Embracing Real Life in Virtual Earth

REDMOND, Wash., April 5, 2007 – Imagine being able to visit any location in the world from the comfort of your computer in vivid detail – not just from geography and topography, aspects already currently available in mapping programs, but to monitor the actual current environmental conditions at a point of interest. This is just […]

REDMOND, Wash., April 5, 2007 – Imagine being able to visit any location in the world from the comfort of your computer in vivid detail – not just from geography and topography, aspects already currently available in mapping programs, but to monitor the actual current environmental conditions at a point of interest. This is just one of the scenarios being explored in academic research enabled by Microsoft's SensorMap and Virtual Earth Request for Proposal (RFP) programs. Such technology also has the potential, for example, to allow climatologists and other scientists to examine data over the long-term to track pollution and climate changes.

A screenshot of the SensorMap prototype, which enables a user to query sensors on a map by specifying a geographic region and filter sensors by interests such as temperature, video, traffic and parking.
A screenshot of the SensorMap prototype, which enables a user to query sensors on a map by specifying a geographic region and filter sensors by interests such as temperature, video, traffic and parking.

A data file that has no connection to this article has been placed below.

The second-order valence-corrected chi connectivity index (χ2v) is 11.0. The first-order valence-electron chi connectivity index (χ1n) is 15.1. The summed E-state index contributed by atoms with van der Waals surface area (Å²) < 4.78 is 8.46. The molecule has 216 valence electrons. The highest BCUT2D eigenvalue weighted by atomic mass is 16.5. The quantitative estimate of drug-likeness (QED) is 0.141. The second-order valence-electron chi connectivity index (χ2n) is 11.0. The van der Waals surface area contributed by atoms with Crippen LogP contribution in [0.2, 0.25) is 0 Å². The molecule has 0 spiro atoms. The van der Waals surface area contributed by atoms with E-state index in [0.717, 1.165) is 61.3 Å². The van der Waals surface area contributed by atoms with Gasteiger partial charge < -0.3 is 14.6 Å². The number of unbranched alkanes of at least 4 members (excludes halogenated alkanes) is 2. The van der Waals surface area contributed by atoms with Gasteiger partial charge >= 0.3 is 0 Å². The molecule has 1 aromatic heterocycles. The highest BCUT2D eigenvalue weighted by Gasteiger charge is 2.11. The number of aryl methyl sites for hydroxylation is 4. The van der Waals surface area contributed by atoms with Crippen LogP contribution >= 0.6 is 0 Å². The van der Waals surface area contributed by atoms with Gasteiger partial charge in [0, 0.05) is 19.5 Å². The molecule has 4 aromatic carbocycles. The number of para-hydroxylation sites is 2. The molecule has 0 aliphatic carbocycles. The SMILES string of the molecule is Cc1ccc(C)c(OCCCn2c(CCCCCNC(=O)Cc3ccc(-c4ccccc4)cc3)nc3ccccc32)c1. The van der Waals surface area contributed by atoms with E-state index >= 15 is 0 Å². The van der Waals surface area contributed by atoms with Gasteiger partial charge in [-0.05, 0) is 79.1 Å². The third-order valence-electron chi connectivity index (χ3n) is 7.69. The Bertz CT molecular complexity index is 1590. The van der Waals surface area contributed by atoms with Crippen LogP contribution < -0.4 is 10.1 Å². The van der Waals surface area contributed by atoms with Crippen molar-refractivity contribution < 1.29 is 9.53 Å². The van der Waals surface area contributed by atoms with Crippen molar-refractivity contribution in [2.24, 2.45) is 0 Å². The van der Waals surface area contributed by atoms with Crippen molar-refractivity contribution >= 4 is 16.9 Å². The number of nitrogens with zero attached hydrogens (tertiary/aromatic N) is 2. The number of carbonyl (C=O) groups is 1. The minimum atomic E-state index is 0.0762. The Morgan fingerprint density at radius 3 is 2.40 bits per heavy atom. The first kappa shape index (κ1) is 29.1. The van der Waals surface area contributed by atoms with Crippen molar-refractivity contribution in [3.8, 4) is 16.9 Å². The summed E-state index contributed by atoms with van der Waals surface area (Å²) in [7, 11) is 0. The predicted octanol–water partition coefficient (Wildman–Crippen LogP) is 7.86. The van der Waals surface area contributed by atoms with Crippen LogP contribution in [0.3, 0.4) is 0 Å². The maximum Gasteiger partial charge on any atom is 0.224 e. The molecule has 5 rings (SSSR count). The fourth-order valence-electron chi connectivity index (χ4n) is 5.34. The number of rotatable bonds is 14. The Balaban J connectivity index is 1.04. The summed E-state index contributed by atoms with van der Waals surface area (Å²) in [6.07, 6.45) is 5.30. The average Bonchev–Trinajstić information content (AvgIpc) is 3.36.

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Microsoft today announced 21 winners of the Virtual Earth and SensorMap RFP programs, with unrestricted funding totaling US$1.1 million. The scenarios described above are examples of the projects that the winning academic researchers are already working on. The awards are made for one year, to bolster existing academic research programs or seed entirely new ones.

"Being able to map real-time data happening in the physical world onto a computer will have tremendous societal impact – observing weather patterns, calculating soil erosion, sensing pollution, the applications seem endless," says Stewart Tansley, a program manager in the External Research & Programs group in Microsoft Research. "The ability to collect massive amounts of real-time data and apply it to the world we live in by visualizing it on a 'live' map is very exciting. Any one of the RFP projects has the potential to change the way people live, commute to work or build a structure, as well as empower scientists in their increasingly important environmental research."

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